Getting out of debt advice

Posted by Jonathan Weyermann on March 6, 2018 at 12:00 AM

Debt min

As a blogger whose focus is at least partially on personal finance, I'm often hesitant to touch this topic because it seems so obvious to me. However, since many people struggle with this, and people like Dave Ramsey have made fortunes on telling people out of debt, I suppose I should try to at least tackle the issue at some level, mostly because it's extremely difficult to invest and and build personal wealth when debt when one has debt. Now when I'm talking about debt i'm not referring to your 3-4% interest a year mortgage. That hardly counts, because when one looks at historical stock markets returns it's practically free money, and you should hang onto it for a while, assuming you're willing to invest additional mortgage payments instead. However, if you've already maxed out your tax-free accounts, and the interest rate higher than 4%, it could be arguable something sensible to do. That said, this is a debt post and assumes you're not swimming in money.

The debt i'm referring to is credit card debt, and high interest student loan debt, and any other debt where in interest rate is in excess of 6% a year. While it's always better not to get into this kind of debt in the first place (don't spend money you don't have), in case of student loans it may be somewhat unavoidable. If you're piling on student load debt, I would still recommending working hard during your summers, and being conservative in your spending (the student load isn't free money), even if you'd have loans regardless.

For those with credit card debt, I simply don't understand. I'll say this once: You have a flaming emergency. A credit card works best when you pay it off at the end of every month. It's not some sort of additional bank account you can spend as you wish. If you use it like that, and make only minimum payments, you will find yourself in a world of hurt. This isn't an efficient way to increase your purchasing power, but ensures you pay more in the long run for everything. I'm not sure how to put this more simply. Credit cards will not make up for an income shortfall, but will make the shortfall worse. If you have an income shortfall, the only solution is to make more money or spend less, using a credit cards on exasperate the problem.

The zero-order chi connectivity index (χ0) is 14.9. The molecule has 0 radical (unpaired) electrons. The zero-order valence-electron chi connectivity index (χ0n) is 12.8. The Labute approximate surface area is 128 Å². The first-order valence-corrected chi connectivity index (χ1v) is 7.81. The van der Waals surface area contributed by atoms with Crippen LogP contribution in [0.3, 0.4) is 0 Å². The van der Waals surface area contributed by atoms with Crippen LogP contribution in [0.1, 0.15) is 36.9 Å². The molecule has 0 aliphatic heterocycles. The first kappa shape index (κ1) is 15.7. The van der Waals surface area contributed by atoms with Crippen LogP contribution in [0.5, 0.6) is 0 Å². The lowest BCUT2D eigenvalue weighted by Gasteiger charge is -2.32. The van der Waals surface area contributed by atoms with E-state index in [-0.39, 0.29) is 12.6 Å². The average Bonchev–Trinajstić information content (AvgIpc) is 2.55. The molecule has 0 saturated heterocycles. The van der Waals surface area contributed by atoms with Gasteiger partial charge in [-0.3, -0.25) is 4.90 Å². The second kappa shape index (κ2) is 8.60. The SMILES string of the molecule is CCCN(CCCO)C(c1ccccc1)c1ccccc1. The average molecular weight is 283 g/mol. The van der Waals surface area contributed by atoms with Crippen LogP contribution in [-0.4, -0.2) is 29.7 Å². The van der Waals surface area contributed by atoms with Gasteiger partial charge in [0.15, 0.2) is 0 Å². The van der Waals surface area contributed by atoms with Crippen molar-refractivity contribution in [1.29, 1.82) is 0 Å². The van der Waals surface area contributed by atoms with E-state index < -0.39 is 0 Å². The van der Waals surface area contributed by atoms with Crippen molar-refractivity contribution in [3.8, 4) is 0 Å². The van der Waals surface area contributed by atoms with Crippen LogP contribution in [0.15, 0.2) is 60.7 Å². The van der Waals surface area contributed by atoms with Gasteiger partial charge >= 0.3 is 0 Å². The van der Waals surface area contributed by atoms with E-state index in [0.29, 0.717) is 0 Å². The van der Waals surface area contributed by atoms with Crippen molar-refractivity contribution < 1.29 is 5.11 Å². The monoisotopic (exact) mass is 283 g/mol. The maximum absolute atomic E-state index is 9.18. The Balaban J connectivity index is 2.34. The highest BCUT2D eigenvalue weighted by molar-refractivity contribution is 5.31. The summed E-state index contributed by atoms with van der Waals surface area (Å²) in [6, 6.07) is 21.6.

I wouldn't even think about making a budget if I had credit card debt. I just try to separate my needs from my wants, and don't buy things I don't need. Needs and wants are easy to separate. It's a need if you can't replace it with a cheaper substitute. New clothing is not a need, a new car is not a need, eating out is not a need, cable is not a need, home internet, computers and iphones are not a need. There are many very functional unlocked smartphones for around $100, and you could access the Internet at the library too. Living on your own is not a need; get a roommate or rent out a room if you have to, or find somewhere cheaper to live. Now, how far you want to take this will depend on your own situation, but regardless of how far, I just want to get into your mind that holding a credit card balance month over month is an emergency situations that you can't just hope to resolve by itself. It's going to take lifestyle changes, sacrifices, because if it didn't, you wouldn't be in debt in the first place. You may also have to take on additional work, whether its a part time job, working overtime hours, or finding a sharing economy gig, like being an Uber driver

After you get a paycheck you should take care of your needs first, by paying your bills you will be required to pay before the next paycheck arrives. Then you should pay off as much as you can on your credit cards, leaving just enough in your bank account to satisfy any needs you expect unfulfilled. Use a debit card to spend for needs, and a credit card only in an emergency. Don't bother trying to have an emergency fund if you still have credit card debt. Even a $1000 emergency fund could cost you $200 a year in interest. 

Other options: switching to a credit card with temporarily low fees. Credit card companies will sometimes give you an interest free credit card for a number of months to switch to them. This could save you hundreds if not thousands in interest. Don't treat this as free money, you just bought yourself some time, but you still have an emergency. Watch out for transfer fees though and make sure it's worth it. 

Another possibility is to refinance your credit card into your line of credit if you have one, or do some other kind of debt consolidation. While the interest rates are lower, you should have some sort of realistic repayment plan so you don't find yourself in the same situation again.

If you really have problem with the credit card spending, and you can't seem to not abuse it, you may be better off just saving an emergency fund first and cutting up your credit card, (all other steps are the same), even though it's not financially optimal.